Alternatively, before building the Game code solution, disable the CryInput project from building by unchecking the check-box in the solution Configuration Manager for all combinations of Configuration and Platform.
CRYENGINE 3.6.9 -> Current
Starting with 3.6.9: In order to build the CryAudioImplWwise.dll, you need to obtain the Wwise SDK from Audiokinetic here. After installation, you must copy the folder <Wwise Installation root>\SDK\include\AK to <CRYENGINE root>\Code\SDKs\Audio\AK. Then create the <CRYENGINE root>\Code\SDKs\Audio\AK\lib folder and copy the contents of the following folders:
|<Wwise Installation root>\SDK\x64_vc110\Debug\lib||<CRYENGINE root>\Code\SDKs\Audio\AK\lib\x64\debug\vc110|
|<Wwise Installation root>\SDK\x64_vc110\Profile\lib||<CRYENGINE root>\Code\SDKs\Audio\AK\lib\x64\profile\vc110|
|<Wwise Installation root>\SDK\x64_vc110\Release\lib||<CRYENGINE root>\Code\SDKs\Audio\AK\lib\x64\release\vc110|
|<Wwise Installation root>\SDK\Win32_vc110\Debug\lib||<CRYENGINE root>\Code\SDKs\Audio\AK\lib\win32\debug\vc110|
|<Wwise Installation root>\SDK\Win32_vc110\Profile\lib||<CRYENGINE root>\Code\SDKs\Audio\AK\lib\win32\profile\vc110|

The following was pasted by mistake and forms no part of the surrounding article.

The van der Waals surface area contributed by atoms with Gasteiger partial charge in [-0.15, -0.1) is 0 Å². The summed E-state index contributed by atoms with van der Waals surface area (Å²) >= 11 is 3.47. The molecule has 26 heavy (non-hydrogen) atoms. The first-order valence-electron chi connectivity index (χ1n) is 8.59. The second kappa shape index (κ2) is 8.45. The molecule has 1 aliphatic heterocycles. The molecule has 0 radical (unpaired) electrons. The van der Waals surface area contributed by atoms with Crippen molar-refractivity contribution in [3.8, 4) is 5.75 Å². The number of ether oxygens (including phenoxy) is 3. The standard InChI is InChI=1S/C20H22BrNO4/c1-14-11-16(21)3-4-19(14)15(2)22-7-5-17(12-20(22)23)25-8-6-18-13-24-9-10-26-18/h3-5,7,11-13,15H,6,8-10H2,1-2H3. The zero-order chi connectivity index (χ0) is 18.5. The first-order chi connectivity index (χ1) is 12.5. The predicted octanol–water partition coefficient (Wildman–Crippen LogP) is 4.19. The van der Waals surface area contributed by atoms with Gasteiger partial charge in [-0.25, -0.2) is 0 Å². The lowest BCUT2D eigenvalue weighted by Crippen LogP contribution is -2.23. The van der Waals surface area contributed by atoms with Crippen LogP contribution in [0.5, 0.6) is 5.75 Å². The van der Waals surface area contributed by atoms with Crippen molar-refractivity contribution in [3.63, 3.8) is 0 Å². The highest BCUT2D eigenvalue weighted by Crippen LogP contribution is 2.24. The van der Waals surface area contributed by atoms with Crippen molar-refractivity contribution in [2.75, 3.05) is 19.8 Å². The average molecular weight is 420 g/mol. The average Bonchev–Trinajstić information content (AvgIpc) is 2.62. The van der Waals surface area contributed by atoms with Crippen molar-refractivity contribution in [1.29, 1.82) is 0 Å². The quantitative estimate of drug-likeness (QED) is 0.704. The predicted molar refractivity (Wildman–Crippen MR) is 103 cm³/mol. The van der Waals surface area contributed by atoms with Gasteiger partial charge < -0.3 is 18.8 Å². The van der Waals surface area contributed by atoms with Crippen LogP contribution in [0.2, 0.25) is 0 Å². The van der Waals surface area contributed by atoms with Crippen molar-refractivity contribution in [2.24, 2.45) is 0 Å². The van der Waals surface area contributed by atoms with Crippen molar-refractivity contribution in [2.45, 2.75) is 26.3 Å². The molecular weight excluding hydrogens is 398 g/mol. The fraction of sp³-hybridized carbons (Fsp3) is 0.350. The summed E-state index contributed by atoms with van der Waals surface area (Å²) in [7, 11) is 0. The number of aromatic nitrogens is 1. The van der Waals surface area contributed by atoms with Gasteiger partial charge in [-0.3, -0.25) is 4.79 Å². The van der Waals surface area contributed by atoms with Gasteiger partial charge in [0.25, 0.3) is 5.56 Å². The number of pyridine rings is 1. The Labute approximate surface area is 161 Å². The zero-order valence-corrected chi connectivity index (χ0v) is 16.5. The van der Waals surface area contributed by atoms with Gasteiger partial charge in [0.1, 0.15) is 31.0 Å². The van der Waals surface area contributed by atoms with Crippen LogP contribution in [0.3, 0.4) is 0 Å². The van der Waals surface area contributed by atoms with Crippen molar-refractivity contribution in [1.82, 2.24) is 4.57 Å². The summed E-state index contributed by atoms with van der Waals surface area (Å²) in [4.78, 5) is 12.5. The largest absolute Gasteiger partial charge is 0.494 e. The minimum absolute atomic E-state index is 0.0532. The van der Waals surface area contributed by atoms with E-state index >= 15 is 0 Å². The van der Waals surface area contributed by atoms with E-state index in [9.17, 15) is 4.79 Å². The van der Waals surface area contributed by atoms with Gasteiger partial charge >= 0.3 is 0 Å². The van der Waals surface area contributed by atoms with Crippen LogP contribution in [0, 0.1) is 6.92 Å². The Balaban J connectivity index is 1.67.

|<Wwise Installation root>\SDK\Win32_vc110\Release\lib||<CRYENGINE root>\Code\SDKs\Audio\AK\lib\win32\release\vc110|
The final folder structure in <CRYENGINE root>\Code\SDKs\Audio\ should look like this:
STLport is an open source implementation of the Standard Template Library (STL) different from the default implementation shipping with Visual Studio.
Usage of STLport is no longer recommended since the improvements in the Visual Studio shipped STLs.
The STLport source code is included in the CRYENGINE SDK. However, Visual Studio needs to be set up to make use of STLport instead of the default STL implementation using the following steps:
- Go to Tools/Options in the main menu and select VC++ Directories under Projects and Solutions.
- Select Platform Win32 and add the path <CRY_SDK_ROOT>\Code\SDKs\STLPORT\stlport at the top of the Include files and Library files list. It is essential that the STLport path is above the default Visual Studio include and lib paths in the list.